diffusion effusion n.
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Diffusion Effusion

Diffusion Effusion

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Diffusion Effusion

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  1. Diffusion Effusion

  2. Diffusion • ~Movement of particles from an area of high concentration to an area of low concentration. • This is why you can smell perfume all throughout a room when it is sprayed. • Using the ideal gas model- you wouldn’t expect a certain type of atoms to stay together.

  3. Diffusion High Low All particles move randomly. There is no desire to travel anywhere. However, there are more particles at high pressure than low pressure. So the probability of particles going from high to low is higher than from low to high.

  4. Diffusion • On the last slide say there were 5 particles at low pressure and 100 at high pressure. • Each particle has a 1/5 chance of moving from 1 circle to the other. What happens? • 1 moves from low to high • 20 move from high to low • That means we have a net flow of 19 particles from high to low. • To make it a reasonable amount we really need much more than 100 particles to start so put a x1020 at the end of all numbers.

  5. Effusion • ~a movement of particles from high to low concentration through an opening. • Like a tire with a leak in it. • Really this only depends on the likelihood of a particle reaching the “hole”. • Which is dependant upon the number of particles present and the speed of the particles.

  6. Tire with a leak The particle inside have a higher pressure than the particles outside. That means there is more gas particles on the inside than on the outside Tire The material will be weak on either side and open like flaps Therefore they should hit the hole and escape more often than outside particles.

  7. Tire with a leak Any individual particle inside or outside of the tire should have the same chance of hitting the “hole”. The particles inside have a higher pressure than the particles outside. Which means there are more particles in a given area inside the tire than outside. Tire Therefore more inside particles should hit the hole than outside particles, The material will be weak on either side and open like flaps and there should be net flow of air particles outward.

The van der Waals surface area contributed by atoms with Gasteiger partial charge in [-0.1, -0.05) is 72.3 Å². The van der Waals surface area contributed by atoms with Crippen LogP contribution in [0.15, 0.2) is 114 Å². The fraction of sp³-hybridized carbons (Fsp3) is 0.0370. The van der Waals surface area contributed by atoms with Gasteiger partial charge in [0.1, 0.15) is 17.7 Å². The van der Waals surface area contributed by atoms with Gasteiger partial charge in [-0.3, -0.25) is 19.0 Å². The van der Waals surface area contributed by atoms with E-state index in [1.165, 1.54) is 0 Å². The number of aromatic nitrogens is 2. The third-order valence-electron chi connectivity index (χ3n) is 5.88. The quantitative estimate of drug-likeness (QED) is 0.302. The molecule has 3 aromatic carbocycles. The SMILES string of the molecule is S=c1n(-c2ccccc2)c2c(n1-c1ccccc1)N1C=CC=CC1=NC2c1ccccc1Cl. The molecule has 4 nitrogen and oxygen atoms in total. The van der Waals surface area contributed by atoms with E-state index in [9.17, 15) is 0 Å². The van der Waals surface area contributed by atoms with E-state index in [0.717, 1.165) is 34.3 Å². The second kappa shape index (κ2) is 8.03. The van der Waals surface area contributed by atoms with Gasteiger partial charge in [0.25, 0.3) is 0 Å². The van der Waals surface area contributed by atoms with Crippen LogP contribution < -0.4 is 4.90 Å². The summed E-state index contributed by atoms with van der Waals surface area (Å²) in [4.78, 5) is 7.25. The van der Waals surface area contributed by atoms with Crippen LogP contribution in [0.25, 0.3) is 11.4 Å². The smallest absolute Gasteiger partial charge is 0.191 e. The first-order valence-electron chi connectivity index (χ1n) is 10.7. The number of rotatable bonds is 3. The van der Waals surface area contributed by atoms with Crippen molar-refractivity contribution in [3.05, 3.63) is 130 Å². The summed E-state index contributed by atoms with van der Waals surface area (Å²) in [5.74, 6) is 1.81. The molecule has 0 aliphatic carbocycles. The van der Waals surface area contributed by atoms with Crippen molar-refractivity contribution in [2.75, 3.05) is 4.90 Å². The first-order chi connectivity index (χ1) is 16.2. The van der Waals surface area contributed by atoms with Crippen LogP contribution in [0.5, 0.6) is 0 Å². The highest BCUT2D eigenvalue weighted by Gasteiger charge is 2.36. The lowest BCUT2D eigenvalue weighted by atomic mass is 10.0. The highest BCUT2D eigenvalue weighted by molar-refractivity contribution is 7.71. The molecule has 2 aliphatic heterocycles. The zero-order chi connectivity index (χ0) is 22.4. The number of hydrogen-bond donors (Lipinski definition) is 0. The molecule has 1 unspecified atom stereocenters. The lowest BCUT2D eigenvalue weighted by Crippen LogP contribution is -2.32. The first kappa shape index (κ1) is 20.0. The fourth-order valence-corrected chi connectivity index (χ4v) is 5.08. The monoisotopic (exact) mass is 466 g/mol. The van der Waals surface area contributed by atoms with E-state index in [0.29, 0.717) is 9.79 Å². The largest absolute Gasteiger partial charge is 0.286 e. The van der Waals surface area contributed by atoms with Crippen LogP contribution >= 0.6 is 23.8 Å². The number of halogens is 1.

8. Comparing the rates of effusion of gas molecules • All gases will not effuse at the same rate. • It depends on the speed of each gas molecule. • At the same temperature, all particles will have the same kinetic energy, but they all have different masses (their molar mass).

  9. What that means • A bowling ball with the same amount of kinetic energy as a golf ball must be moving significantly slower, right? • Imagine that at an atomic level. • Heavier particles move more slowly than lighter particles if they both are at the same average kinetic energy (temperature)

  10. Oxygen and hydrogen at the same temperature • If they have the same temperature, the kinetic energy will be equal. • ½ mv2 oxygen = ½ mv2 hydrogen • ½ 32 v2 oxygen = ½ 2 v2 hydrogen • 16 v2 oxygen = v2 hydrogen • 4 voxygen = vhydrogen • So hydrogen has to move 4x as fast as oxygen to have the same kinetic energy

  11. 4x the speed means… • It should effuse 4x as fast. • And experiments show it does. • If you have a container holding both H2 and O2 the hydrogen should leave 4x more quickly than oxygen. • Graham’s Law of effusion • va/vb = Mb/Ma (under the same conditions) • M is the molar mass

  12. Quick example • va/vb = Mb/Ma • So carbon dioxide and water vapor • vH2O/vCO2 = 44.01/18.016 • vH2O/vCO2 =1.563 • Meaning water vapor will effuse 1.563x as fast as carbon dioxide. • -----------or--------------- • vCO2/vH2O = 18.016/44.01 • vCO2/vH2O =.6398 • Meaning carbon dioxide will effuse .6398x as fast as water vapor.